10 Facts You Should Know About Hunting & Conservation

DIVING

Hunting is a great sport that provides you the opportunity to reflect on life in some of the most beautiful places on earth. One problem that surrounds hunting, however, is the fact that many people do not understand what it really means to be a hunter. Those not familiar with the sport think that hunters are simply looking to kill animals. In actuality, hunters will often times come home empty handed. Even if a hunt is successful, there is much more to the sport than killing. As you will see below, hunting actually is an influential part of conservation. Here are 10 facts that you should know about the sport of hunting.

1) President Theodore Roosevelt, an avid hunter, created our national forest and grasslands. 230 million acres of nature and wildlife are now forever protected for everyone to use and enjoy.

2) Approximately $371 million a year is generated for conversation, though an 11% tax on guns, ammo, bows and arrows. This money puts a lot of people to work and helps fuel a number of great conservation programs.

3) Hunting supports 680,000 jobs, including game wardens, waitresses, biologists and motel clerks.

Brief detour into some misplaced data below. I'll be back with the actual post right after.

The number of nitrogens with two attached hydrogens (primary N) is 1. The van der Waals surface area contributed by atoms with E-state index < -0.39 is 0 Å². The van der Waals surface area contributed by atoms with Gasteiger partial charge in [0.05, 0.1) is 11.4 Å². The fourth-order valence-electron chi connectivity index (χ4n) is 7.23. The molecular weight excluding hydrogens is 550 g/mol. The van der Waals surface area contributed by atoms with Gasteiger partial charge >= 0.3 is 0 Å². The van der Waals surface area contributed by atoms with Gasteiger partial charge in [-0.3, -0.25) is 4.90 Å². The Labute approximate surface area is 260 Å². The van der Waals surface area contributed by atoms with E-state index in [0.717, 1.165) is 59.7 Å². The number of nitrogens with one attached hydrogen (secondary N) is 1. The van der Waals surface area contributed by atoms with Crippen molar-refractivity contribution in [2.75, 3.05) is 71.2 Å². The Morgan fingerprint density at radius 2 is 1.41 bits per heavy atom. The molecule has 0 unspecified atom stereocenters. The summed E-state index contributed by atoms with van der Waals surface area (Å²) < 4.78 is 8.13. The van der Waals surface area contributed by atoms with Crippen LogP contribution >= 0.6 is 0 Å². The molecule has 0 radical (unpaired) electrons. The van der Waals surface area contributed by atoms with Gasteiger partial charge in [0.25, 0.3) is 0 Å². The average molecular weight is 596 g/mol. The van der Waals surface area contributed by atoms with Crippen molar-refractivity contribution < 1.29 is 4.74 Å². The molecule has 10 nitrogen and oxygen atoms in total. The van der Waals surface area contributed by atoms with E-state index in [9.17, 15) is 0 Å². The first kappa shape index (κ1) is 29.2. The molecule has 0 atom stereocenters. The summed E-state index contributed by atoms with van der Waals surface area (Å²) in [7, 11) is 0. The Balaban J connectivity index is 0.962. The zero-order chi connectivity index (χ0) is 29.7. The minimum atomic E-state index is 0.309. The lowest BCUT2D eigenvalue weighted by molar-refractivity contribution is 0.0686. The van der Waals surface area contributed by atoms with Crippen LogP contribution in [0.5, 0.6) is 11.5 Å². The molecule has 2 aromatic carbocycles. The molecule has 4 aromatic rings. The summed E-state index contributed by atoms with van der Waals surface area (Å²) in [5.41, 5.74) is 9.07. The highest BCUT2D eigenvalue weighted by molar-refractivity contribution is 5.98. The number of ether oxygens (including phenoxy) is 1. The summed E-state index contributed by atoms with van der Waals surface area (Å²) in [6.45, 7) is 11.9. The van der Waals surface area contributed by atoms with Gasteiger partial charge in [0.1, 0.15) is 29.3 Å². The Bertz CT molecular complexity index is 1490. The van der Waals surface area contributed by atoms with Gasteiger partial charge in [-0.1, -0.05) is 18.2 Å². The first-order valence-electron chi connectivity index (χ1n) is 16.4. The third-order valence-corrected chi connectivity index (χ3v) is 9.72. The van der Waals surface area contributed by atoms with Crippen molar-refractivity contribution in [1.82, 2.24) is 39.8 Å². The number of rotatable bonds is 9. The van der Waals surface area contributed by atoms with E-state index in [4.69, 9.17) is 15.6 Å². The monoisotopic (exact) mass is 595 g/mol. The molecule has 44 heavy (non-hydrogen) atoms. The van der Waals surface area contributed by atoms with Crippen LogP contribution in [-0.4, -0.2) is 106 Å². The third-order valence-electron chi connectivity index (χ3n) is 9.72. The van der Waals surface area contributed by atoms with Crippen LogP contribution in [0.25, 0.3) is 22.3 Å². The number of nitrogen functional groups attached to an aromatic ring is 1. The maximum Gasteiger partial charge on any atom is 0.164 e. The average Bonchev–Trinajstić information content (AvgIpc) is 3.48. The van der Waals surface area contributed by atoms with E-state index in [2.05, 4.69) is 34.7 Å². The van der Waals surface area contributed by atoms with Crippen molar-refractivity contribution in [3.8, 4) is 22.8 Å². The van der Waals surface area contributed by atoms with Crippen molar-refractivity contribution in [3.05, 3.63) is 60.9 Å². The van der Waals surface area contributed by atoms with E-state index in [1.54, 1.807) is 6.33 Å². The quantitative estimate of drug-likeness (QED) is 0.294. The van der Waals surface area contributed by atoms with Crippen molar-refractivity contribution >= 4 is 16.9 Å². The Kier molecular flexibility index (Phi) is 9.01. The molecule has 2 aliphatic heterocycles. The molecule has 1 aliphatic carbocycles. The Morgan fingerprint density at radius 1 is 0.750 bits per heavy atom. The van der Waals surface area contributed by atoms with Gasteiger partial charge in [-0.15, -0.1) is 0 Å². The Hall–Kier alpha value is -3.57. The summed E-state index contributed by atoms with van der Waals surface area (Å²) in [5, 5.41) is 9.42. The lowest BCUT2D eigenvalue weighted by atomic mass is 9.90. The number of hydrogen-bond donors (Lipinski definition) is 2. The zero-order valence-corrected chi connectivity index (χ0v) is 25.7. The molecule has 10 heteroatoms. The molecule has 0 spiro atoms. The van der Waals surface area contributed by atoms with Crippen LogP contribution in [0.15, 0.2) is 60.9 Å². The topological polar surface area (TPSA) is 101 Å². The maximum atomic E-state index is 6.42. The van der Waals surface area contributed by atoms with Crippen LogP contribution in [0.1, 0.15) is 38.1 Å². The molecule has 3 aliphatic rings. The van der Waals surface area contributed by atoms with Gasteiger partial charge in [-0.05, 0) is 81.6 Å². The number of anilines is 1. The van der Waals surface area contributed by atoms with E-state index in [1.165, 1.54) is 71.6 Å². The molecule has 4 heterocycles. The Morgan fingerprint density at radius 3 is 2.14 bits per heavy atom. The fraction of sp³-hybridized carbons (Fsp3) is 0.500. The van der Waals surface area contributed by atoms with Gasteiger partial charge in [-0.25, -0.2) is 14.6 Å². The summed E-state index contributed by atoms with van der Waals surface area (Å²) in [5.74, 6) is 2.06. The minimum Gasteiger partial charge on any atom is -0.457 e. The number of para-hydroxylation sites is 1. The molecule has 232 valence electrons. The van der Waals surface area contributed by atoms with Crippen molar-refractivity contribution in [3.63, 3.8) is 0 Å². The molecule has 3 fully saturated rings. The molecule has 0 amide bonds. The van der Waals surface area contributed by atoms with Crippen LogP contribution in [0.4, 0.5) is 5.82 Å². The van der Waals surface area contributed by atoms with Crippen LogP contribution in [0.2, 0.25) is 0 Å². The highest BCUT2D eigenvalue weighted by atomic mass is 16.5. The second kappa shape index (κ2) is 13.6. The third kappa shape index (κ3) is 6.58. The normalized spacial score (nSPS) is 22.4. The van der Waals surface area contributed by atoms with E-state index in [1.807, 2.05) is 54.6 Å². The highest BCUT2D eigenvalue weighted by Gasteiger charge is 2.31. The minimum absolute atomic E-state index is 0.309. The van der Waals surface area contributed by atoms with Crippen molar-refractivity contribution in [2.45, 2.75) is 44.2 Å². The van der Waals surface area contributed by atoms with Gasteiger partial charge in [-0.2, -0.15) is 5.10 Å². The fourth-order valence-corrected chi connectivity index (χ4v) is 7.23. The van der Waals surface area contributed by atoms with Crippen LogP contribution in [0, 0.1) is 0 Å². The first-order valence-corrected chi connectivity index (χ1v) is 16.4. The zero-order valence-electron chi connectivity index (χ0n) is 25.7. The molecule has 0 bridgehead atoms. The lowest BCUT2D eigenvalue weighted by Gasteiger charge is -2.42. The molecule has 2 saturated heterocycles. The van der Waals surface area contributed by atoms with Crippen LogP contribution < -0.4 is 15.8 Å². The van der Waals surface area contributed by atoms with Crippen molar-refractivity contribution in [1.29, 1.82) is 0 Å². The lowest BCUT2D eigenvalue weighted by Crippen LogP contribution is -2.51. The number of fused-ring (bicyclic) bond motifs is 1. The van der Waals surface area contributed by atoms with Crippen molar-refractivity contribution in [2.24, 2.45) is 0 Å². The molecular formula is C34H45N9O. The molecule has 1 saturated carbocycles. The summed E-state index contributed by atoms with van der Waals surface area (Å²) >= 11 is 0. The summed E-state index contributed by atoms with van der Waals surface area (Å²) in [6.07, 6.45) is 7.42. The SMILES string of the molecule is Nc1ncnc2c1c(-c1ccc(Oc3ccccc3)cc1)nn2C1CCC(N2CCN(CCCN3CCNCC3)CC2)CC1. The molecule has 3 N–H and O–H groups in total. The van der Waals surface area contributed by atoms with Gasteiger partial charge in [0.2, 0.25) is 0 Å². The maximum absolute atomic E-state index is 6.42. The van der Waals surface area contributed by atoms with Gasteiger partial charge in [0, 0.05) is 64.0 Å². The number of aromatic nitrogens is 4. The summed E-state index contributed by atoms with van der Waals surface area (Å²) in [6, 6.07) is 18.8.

4) Through state licenses and fees, hunter pay, on average, $796 million a year for conservation programs.

5) If you tally up all the various fees, licensing and taxes, hunters raise over $1.6 billion a year for conservation efforts.

6) In a world that loves to go all natural and eat organic, hunting is the purest form of organic eating. Most game is high in protein and provides great nutritional value.

7) Over the past century, the populations of elk, whitetails, turkeys and ducks have grown from thousands to millions thanks to the help of hunters and programs funded by hunters. Without the efforts of hunters, many of the animals that are abundant today would have dwindling populations.

8) Hunters keep nuisance species in check and keep herd numbers healthy for a number of different animal species.

9) A study done by two individuals found that sport hunting offers great benefits to the inhabitants of the land. Most times, the rural natives are happy when a dangerous animal is harvested because the village becomes safer.

10) Eva Shockey, a Canadian hunter, said it best: “As hunters, we need to stand strong, unite as one and NEVER apologize for being who we are! We should focus our energy on being the best hunters we can be by challenging ourselves to be ethical, respectful and responsible so as to humbly uphold our proud heritage. Now, let’s get out there and enjoy the great outdoors!